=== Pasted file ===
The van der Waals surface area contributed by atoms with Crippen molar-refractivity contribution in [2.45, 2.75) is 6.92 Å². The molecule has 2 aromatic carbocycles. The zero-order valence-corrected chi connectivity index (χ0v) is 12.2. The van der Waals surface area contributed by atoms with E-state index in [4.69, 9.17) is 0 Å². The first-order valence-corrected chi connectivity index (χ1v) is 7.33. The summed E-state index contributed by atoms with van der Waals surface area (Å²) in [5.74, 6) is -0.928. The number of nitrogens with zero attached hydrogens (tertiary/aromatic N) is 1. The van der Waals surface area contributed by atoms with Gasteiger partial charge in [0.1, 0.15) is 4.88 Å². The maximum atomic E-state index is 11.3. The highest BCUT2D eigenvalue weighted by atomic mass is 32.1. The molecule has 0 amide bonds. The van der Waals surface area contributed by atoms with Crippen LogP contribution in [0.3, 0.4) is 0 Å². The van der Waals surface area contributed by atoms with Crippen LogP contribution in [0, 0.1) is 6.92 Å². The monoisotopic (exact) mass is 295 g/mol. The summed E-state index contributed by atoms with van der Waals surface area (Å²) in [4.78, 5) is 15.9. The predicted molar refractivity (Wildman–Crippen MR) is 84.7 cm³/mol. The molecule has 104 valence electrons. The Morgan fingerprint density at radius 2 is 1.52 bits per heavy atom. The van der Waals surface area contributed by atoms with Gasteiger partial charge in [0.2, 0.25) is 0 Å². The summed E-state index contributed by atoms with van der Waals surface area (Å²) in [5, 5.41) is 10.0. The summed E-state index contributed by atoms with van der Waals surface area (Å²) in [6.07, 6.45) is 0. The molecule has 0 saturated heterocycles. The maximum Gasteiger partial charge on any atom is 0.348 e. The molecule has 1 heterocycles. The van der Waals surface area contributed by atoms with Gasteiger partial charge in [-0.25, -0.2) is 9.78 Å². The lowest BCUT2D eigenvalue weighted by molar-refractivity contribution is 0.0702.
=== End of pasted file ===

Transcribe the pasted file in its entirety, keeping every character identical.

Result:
The van der Waals surface area contributed by atoms with Crippen molar-refractivity contribution in [2.45, 2.75) is 6.92 Å². The molecule has 2 aromatic carbocycles. The zero-order valence-corrected chi connectivity index (χ0v) is 12.2. The van der Waals surface area contributed by atoms with E-state index in [4.69, 9.17) is 0 Å². The first-order valence-corrected chi connectivity index (χ1v) is 7.33. The summed E-state index contributed by atoms with van der Waals surface area (Å²) in [5.74, 6) is -0.928. The number of nitrogens with zero attached hydrogens (tertiary/aromatic N) is 1. The van der Waals surface area contributed by atoms with Gasteiger partial charge in [0.1, 0.15) is 4.88 Å². The maximum atomic E-state index is 11.3. The highest BCUT2D eigenvalue weighted by atomic mass is 32.1. The molecule has 0 amide bonds. The van der Waals surface area contributed by atoms with Crippen LogP contribution in [0.3, 0.4) is 0 Å². The van der Waals surface area contributed by atoms with Crippen LogP contribution in [0, 0.1) is 6.92 Å². The monoisotopic (exact) mass is 295 g/mol. The summed E-state index contributed by atoms with van der Waals surface area (Å²) in [4.78, 5) is 15.9. The predicted molar refractivity (Wildman–Crippen MR) is 84.7 cm³/mol. The molecule has 104 valence electrons. The Morgan fingerprint density at radius 2 is 1.52 bits per heavy atom. The van der Waals surface area contributed by atoms with Gasteiger partial charge in [0.2, 0.25) is 0 Å². The summed E-state index contributed by atoms with van der Waals surface area (Å²) in [5, 5.41) is 10.0. The summed E-state index contributed by atoms with van der Waals surface area (Å²) in [6.07, 6.45) is 0. The molecule has 0 saturated heterocycles. The maximum Gasteiger partial charge on any atom is 0.348 e. The molecule has 1 heterocycles. The van der Waals surface area contributed by atoms with Gasteiger partial charge in [-0.25, -0.2) is 9.78 Å². The lowest BCUT2D eigenvalue weighted by molar-refractivity contribution is 0.0702.